Apr/May 2010 Poetry Special Feature


by Brent Fisk


We hike a dry branch of the Ripsaw Creek,
kick at the glint of feldspar and sand. My daughter
slows in the autumn heat, puffs at a strand of hair.
She finds treasure in what nature's discarded:
mouse skull, turkey feather, a tattered nest
she pokes with a stick. She wrinkles her nose
in the persistent light. Rough globes of hedge apples thud
from the Bodark. We hum to the lullaby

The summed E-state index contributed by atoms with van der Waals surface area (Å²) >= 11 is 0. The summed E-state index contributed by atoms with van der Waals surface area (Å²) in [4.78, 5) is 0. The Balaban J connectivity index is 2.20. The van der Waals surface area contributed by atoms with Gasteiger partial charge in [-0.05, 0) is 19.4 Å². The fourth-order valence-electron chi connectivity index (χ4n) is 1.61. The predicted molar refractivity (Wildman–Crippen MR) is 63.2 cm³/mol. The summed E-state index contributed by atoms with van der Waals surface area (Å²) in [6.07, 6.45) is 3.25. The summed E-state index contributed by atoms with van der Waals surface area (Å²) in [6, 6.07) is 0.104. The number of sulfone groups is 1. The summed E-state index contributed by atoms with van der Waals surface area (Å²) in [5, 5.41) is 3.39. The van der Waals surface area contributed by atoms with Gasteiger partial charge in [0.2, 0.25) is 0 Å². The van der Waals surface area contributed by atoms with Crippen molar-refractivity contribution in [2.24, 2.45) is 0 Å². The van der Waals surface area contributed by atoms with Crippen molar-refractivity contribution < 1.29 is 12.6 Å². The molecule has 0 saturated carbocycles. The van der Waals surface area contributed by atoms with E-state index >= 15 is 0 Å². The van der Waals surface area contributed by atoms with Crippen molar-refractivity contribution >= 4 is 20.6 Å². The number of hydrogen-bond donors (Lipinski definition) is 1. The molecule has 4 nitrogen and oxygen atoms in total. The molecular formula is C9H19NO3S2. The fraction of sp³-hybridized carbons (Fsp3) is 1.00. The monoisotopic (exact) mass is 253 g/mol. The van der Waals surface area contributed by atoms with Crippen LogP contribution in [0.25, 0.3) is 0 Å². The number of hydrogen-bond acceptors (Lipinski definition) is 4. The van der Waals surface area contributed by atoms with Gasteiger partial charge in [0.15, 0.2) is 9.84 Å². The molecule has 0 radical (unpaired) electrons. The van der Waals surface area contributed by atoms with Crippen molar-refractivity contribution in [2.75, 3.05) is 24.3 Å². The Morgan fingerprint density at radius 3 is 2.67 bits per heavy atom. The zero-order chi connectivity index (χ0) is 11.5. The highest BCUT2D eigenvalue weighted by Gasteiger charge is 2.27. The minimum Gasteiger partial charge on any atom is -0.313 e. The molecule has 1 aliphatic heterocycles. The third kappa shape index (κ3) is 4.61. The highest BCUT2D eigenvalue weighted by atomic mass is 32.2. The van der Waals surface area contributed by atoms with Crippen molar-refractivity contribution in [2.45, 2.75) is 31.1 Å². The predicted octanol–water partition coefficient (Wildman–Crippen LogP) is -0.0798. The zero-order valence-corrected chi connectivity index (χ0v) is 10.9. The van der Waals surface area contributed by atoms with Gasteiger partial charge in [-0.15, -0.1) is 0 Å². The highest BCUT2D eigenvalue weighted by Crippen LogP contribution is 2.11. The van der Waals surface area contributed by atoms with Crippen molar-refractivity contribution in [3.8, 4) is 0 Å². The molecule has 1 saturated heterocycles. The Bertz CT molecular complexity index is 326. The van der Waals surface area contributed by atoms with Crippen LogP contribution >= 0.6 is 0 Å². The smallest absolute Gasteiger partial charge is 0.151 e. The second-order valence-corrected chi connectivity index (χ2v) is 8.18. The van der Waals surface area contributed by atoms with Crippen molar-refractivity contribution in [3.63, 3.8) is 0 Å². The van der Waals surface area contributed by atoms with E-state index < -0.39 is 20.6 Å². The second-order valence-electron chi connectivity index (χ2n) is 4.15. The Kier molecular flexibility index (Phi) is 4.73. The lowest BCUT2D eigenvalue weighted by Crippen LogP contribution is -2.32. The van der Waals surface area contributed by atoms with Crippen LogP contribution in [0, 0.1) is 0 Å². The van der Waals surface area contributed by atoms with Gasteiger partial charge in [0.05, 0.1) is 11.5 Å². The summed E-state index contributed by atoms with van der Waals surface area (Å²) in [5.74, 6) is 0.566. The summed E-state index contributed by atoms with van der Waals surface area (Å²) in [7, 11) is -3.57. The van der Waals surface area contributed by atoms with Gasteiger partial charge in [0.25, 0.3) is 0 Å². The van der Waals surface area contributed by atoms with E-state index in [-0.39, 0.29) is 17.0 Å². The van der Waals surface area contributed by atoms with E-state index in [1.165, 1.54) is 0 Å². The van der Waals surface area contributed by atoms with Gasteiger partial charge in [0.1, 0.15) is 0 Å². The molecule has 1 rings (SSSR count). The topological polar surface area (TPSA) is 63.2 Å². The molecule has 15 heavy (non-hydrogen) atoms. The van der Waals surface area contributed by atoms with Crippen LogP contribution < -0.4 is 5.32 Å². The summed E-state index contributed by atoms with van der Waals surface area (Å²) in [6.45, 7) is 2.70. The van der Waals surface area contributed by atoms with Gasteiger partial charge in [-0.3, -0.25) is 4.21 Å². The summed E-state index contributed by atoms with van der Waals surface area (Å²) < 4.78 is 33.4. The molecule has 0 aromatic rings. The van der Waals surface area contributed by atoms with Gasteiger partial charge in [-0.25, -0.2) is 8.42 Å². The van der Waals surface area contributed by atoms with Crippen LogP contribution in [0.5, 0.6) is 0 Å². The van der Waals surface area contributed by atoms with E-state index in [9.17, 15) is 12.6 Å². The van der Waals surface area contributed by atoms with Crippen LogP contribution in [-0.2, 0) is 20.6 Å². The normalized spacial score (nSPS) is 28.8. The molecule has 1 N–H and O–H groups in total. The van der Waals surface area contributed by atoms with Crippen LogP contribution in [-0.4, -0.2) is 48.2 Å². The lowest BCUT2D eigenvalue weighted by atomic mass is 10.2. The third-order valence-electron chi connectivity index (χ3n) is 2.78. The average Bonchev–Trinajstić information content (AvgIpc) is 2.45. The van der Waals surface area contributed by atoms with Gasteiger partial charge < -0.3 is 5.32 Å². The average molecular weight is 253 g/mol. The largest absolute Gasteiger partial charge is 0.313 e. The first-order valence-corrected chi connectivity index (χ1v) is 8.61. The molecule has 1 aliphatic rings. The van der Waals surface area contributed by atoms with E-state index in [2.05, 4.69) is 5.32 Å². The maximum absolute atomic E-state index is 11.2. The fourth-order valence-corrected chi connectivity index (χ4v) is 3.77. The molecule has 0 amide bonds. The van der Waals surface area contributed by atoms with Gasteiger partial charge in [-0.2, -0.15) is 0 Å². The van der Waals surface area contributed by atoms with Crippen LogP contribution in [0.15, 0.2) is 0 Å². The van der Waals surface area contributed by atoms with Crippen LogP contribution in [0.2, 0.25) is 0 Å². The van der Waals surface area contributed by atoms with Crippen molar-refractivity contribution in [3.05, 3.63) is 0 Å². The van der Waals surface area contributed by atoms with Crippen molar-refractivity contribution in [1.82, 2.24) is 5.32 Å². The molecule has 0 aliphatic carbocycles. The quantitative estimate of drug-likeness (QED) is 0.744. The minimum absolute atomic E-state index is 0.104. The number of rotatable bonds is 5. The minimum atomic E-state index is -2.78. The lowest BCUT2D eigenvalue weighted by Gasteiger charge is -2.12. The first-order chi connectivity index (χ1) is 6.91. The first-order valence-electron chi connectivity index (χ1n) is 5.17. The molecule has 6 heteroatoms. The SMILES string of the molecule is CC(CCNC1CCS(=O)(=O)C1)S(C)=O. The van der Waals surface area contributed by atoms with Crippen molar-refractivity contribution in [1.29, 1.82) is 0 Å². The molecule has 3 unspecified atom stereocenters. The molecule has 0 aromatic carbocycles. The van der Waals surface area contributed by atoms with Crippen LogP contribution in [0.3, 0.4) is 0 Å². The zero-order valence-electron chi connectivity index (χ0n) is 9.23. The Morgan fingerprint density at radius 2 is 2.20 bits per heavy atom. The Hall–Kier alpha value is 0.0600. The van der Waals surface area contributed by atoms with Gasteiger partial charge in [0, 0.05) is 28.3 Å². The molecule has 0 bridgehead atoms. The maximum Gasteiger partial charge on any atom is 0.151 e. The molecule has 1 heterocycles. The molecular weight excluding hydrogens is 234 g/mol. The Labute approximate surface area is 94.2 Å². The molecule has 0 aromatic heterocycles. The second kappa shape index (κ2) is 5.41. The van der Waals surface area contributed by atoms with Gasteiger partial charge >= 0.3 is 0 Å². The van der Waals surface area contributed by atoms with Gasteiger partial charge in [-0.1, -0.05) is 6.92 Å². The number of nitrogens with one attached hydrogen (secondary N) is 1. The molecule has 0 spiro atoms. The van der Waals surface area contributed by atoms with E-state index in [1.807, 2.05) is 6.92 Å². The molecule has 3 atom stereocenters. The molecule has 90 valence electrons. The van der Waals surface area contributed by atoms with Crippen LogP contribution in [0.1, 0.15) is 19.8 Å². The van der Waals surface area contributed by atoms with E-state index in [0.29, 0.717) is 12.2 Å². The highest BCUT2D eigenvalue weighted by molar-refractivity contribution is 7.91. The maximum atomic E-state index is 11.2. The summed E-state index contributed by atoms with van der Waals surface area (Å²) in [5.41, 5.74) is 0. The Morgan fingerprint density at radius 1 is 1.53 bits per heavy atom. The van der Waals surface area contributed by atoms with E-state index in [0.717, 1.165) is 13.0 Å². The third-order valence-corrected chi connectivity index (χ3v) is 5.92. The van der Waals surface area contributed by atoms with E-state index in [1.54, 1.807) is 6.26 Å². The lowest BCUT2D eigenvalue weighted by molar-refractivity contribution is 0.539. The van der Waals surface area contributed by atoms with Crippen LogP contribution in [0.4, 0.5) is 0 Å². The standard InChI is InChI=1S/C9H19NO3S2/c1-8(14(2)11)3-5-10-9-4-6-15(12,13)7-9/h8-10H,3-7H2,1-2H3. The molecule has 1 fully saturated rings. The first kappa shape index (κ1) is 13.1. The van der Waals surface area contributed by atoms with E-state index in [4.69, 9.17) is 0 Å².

of the wind-stirred maple, the rattle of sycamore leaves.
My daughter is wandering away
into the wilds of adulthood too soon.

I cherish those small fingers of wonder she once lost in my beard,
her easy breathing curled close to my chest.
Now the ruttle and rack of distant cattle intrude.
Donkeys stand watchful, ear-splayed and dumb.
I lift her over the fur-barbed fence and we parse a path
through the haphazard dung and head home. In the grapevines
the warning of titmice and wrens.
Watch where I'm going, my daughter sings.
As if there were anything else in the world
a father could possibly do.


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